AB - PURPOSE: Underlying mechanisms of the beneficial health effects of low glycemic index starchy foods are not fully elucidated yet. We varied the wheat particle size to obtain fiber-rich breads with a high and low glycemic response and investigated the differences in postprandial glucose kinetics and metabolic response after their consumption.METHODS: Ten healthy male volunteers participated in a randomized, crossover study, consuming (13)C-enriched breads with different structures; a control bread (CB) made from wheat flour combined with wheat bran, and a kernel bread (KB) where 85 % of flour was substituted with broken wheat kernels. The structure of the breads was characterized extensively. The use of stable isotopes enabled calculation of glucose kinetics: rate of appearance of exogenous glucose, endogenous glucose production, and glucose clearance rate. Additionally, postprandial plasma concentrations of glucose, insulin, glucagon, incretins, cholecystokinin, and bile acids were analyzed.RESULTS: Despite the attempt to obtain a bread with a low glycemic response by replacing flour by broken kernels, the glycemic response and glucose kinetics were quite similar after consumption of CB and KB. Interestingly, the glucagon-like peptide-1 (GLP-1) response was much lower after KB compared to CB (iAUC, P < 0.005). A clear postprandial increase in plasma conjugated bile acids was observed after both meals.CONCLUSIONS: Substitution of 85 % wheat flour by broken kernels in bread did not result in a difference in glucose response and kinetics, but in a pronounced difference in GLP-1 response. Thus, changing the processing conditions of wheat for baking bread can influence the metabolic response beyond glycemia and may therefore influence health.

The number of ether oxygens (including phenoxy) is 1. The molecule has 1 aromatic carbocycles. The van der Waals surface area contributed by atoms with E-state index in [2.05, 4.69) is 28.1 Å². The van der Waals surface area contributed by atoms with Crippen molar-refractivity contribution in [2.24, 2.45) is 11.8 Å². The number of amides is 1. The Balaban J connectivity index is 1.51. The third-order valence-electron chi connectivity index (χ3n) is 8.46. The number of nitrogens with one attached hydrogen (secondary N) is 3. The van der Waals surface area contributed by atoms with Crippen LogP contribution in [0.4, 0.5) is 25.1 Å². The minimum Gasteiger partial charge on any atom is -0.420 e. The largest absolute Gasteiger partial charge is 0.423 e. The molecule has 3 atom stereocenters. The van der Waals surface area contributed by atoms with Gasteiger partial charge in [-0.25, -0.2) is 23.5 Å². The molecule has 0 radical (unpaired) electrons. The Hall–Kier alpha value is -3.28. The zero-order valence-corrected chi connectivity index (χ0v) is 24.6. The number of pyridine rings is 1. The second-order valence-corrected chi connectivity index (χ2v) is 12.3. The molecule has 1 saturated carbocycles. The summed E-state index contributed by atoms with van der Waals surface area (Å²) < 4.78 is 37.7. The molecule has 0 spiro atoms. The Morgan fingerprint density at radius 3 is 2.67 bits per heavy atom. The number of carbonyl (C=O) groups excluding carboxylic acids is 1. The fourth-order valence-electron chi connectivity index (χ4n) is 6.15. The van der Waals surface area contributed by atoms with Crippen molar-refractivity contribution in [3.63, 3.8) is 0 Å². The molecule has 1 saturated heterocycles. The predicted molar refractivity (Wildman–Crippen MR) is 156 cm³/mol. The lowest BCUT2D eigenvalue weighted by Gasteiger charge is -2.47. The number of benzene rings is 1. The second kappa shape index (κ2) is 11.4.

KW - Appetite

KW - Bile Acids and Salts

KW - Blood Glucose

KW - Body Mass Index

KW - Bread

KW - Cross-Over Studies

KW - Dietary Fiber

KW - Flour

KW - Glucagon

KW - Glucagon-Like Peptide 1

KW - Humans

KW - Incretins

KW - Insulin

KW - Male

KW - Particle Size

KW - Postprandial Period

KW - Triticum

KW - Young Adult

KW - Journal Article

KW - Randomized Controlled Trial

U2 - 10.1007/s00394-016-1156-6

DO - 10.1007/s00394-016-1156-6

M3 - Journal article

VL - 56

SP - 1063

EP - 1076

JO - European Journal of Nutrition

JF - European Journal of Nutrition

SN - 1436-6207

IS - 3

ER -

ID: 52054499